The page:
http://www.thetechedvocate.org/average-online-college-student-look-like/

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Telepresence Robots Give Online Students Better Way to Connect

Filed under: Online Learning News — Ray Schroeder @ 12:02 am

by Matthew Lynch, Tech Edvocate

Distance and online learning are becoming major trends in higher education, as well as in the mandatory years of K12 schooling. When students are unable to make it into the physical classroom setting, they miss out on some of the most important aspects of academics, including making connections with other students through socialization. Connecting via social media or online message forums simply isn’t the same as having face-to-face interactions with like-minded peers. To solve this growing dilemma, developers started to create the basis for telepresence robots. The robots can take multiple forms depending on the model and manufacturer. Some allow for distance learners to show their face but are unable to maneuver themselves from place to place. More expensive models come standard with Segway wheels that can cart these “digital students” from one classroom to the next.

http://www.thetechedvocate.org/telepresence-robots-give-online-students-better-way-connect/

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April 15, 2018

Poor grades tied to class times that don’t match our biological clocks

Filed under: Online Learning News — Ray Schroeder @ 12:12 am

by Science Daily
Schedules of night owls, morning larks and daytime finches may predict their educational outcomes. It may be time to tailor students’ class schedules to their natural biological rhythms. A study shows that students whose circadian rhythms were out of sync with their class schedules received lower grades due to ‘social jet lag,’ a condition in which peak alertness times are at odds with work, school or other demands.

https://www.sciencedaily.com/releases/2018/03/180329190847.htm

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Research is the Key to Building a High-Achieving Online School

Filed under: Online Learning News — Ray Schroeder @ 12:11 am

By Cait Etherington, eLearning Inside

At least some online schools are not only meeting but far exceeding the achievement levels of students in traditional on-premise schools. Davidson Academy is one of the online K-12 schools demonstrating the potential online schools have to offer an outstanding education to high-achieving students. This week eLearning Inside News talked to Stacy Hawthorne, Director of Online Learning at the Davidson Academy in Nevada, to learn how they have built a high-achieving online school for profoundly gifted students. This is the second part of a two-part series (we published the first part of this interview on March 29).

Research is the Key to Building a High-Achieving Online School

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Online fee sits in surplus accounts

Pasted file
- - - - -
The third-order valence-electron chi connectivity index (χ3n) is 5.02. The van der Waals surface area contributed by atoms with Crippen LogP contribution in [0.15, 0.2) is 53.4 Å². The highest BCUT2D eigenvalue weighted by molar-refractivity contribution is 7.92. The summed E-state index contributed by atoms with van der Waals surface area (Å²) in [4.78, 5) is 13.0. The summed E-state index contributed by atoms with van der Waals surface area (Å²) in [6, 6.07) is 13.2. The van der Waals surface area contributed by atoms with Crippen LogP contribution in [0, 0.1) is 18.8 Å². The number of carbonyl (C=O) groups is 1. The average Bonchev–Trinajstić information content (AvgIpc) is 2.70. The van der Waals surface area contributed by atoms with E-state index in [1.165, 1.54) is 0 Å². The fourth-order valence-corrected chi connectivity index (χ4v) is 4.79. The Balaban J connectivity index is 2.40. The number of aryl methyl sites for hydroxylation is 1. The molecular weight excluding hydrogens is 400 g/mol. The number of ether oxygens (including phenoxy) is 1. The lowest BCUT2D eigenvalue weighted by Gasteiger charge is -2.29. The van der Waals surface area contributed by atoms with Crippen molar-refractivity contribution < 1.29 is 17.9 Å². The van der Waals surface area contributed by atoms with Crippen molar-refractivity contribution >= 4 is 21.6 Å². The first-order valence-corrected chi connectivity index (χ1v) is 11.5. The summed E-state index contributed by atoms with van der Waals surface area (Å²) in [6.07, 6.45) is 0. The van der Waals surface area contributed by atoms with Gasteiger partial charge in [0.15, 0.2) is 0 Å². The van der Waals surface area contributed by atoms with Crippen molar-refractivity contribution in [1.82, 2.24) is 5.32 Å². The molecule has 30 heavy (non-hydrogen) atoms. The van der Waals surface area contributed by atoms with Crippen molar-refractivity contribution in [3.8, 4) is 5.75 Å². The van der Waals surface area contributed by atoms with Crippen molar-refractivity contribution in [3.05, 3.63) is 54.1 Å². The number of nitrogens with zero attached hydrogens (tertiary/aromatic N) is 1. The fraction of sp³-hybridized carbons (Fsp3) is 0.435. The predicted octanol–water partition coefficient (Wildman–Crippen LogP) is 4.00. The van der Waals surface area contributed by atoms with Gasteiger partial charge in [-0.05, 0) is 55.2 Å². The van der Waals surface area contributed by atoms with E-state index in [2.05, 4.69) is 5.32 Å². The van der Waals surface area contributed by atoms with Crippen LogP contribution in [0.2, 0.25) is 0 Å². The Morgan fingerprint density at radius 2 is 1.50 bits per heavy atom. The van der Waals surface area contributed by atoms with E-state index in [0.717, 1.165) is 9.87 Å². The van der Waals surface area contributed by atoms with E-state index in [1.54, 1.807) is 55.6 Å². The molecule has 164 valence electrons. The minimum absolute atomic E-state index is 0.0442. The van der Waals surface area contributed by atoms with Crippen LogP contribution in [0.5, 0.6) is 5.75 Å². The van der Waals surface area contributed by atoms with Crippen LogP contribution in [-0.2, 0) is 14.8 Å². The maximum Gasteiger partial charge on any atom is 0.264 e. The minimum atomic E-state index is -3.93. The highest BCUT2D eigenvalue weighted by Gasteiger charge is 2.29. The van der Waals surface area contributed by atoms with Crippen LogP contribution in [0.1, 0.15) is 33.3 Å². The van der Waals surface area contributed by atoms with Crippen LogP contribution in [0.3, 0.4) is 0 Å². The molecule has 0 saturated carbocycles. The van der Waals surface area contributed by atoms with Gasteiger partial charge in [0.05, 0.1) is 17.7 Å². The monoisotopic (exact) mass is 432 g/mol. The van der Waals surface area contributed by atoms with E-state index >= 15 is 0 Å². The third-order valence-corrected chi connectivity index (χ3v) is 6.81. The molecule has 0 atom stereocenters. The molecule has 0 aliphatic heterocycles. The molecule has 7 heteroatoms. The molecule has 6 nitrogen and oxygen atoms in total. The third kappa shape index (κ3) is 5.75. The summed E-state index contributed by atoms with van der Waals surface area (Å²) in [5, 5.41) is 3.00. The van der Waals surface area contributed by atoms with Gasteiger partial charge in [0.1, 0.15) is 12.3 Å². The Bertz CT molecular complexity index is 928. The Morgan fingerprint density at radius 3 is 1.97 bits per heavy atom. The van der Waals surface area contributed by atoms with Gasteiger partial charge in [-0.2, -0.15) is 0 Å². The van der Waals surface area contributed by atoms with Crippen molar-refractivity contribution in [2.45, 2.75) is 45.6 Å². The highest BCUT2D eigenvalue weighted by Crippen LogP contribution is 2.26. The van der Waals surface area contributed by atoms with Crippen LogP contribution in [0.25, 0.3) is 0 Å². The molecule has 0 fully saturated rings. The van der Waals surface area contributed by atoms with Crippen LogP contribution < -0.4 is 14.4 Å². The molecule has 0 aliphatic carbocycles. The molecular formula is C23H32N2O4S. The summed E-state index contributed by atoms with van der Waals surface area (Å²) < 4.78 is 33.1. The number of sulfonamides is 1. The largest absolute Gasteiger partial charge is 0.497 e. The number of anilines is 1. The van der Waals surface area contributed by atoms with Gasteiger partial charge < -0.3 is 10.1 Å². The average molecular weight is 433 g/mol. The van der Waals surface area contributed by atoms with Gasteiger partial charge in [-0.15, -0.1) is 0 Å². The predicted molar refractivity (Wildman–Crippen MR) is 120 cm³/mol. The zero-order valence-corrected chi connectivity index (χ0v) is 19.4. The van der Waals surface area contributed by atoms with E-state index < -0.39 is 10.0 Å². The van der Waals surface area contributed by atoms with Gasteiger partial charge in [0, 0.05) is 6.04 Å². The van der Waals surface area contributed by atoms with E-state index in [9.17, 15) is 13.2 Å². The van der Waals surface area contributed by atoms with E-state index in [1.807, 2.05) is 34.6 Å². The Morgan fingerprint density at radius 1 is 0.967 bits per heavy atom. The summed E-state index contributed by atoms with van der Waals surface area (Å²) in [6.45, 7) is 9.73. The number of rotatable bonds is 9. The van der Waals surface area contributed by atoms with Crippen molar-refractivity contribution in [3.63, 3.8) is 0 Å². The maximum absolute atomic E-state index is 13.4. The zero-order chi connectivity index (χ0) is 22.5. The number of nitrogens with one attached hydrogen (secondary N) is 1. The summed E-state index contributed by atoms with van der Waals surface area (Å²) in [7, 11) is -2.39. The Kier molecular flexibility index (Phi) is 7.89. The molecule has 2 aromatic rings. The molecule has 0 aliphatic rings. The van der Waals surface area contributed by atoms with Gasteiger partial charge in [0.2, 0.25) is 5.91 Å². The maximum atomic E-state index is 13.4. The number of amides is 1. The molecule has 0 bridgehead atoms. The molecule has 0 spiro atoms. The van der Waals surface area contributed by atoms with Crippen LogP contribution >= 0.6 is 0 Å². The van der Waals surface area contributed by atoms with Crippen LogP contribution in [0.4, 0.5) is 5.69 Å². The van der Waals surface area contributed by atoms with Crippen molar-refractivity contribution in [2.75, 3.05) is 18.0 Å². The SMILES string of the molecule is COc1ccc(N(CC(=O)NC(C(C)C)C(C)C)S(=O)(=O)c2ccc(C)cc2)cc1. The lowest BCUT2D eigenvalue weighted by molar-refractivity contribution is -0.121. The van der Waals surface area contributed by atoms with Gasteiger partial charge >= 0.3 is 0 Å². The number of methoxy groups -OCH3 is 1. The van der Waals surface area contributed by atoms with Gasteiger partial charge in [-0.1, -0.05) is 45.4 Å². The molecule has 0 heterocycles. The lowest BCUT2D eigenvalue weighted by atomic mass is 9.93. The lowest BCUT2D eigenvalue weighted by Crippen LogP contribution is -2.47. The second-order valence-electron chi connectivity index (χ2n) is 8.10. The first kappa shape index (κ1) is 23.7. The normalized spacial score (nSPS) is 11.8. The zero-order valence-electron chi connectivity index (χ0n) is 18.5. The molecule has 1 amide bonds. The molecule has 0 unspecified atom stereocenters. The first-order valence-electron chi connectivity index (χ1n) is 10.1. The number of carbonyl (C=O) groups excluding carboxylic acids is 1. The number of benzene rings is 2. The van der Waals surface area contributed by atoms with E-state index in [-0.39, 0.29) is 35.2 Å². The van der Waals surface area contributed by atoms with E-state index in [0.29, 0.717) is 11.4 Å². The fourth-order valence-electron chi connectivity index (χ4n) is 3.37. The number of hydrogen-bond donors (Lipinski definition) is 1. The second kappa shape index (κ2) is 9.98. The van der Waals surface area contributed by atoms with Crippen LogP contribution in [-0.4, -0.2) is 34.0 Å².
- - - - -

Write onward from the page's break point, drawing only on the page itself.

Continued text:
Filed under: Online Learning News — Ray Schroeder @ 12:03 am

By Logan Garrett, UT Echo

For every online class at UTC, students are charged a $56 online support fee per credit hour, but it may surprise students and faculty alike with how this money is actually spent. Considering UTC offered 332 online courses in the Spring semester alone, this fee has generated a substantial amount of money for online courses; however, the university has amassed a surplus from this fund.

http://www.theutcecho.com/online-fee-sits-in-surplus-accounts/

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April 14, 2018

This U of A Indigenous history course is the most popular course in Canada

Filed under: Online Learning News — Ray Schroeder @ 12:10 am

by  Kyle Muzyka, CBC News

A course created one year ago by the University of Alberta was the most popular online course in Canada in 2017, and is already making inroads into how Canadians understand the history of Indigenous people. With almost 20,000 people enrolled, the free online 12-module course called Indigenous Canada teaches those from an Indigenous perspective. “A lot of Indigenous experiences in Canada have been silenced by a normative settler vision of Canada and the history of it,” said Paul Gareau, assistant professor with the U of A’s Native Studies program and the academic lead for the course.

http://www.cbc.ca/news/canada/edmonton/indigenous-canada-university-alberta-course-mooc-1.4598119

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Active Duty Military Taking Distance Courses Qualify for Reduced Rate

Filed under: Online Learning News — Ray Schroeder @ 12:06 am

by DRG News

Active duty service members enrolled in distance courses offered by all six public universities in South Dakota will soon qualify for a reduced tuition rate. As approved this week by the South Dakota Board of Regents, the new rate is effective beginning in the summer 2018 term. The new tuition rate is $250 per credit hour, compared to a regular internet course rate of $335.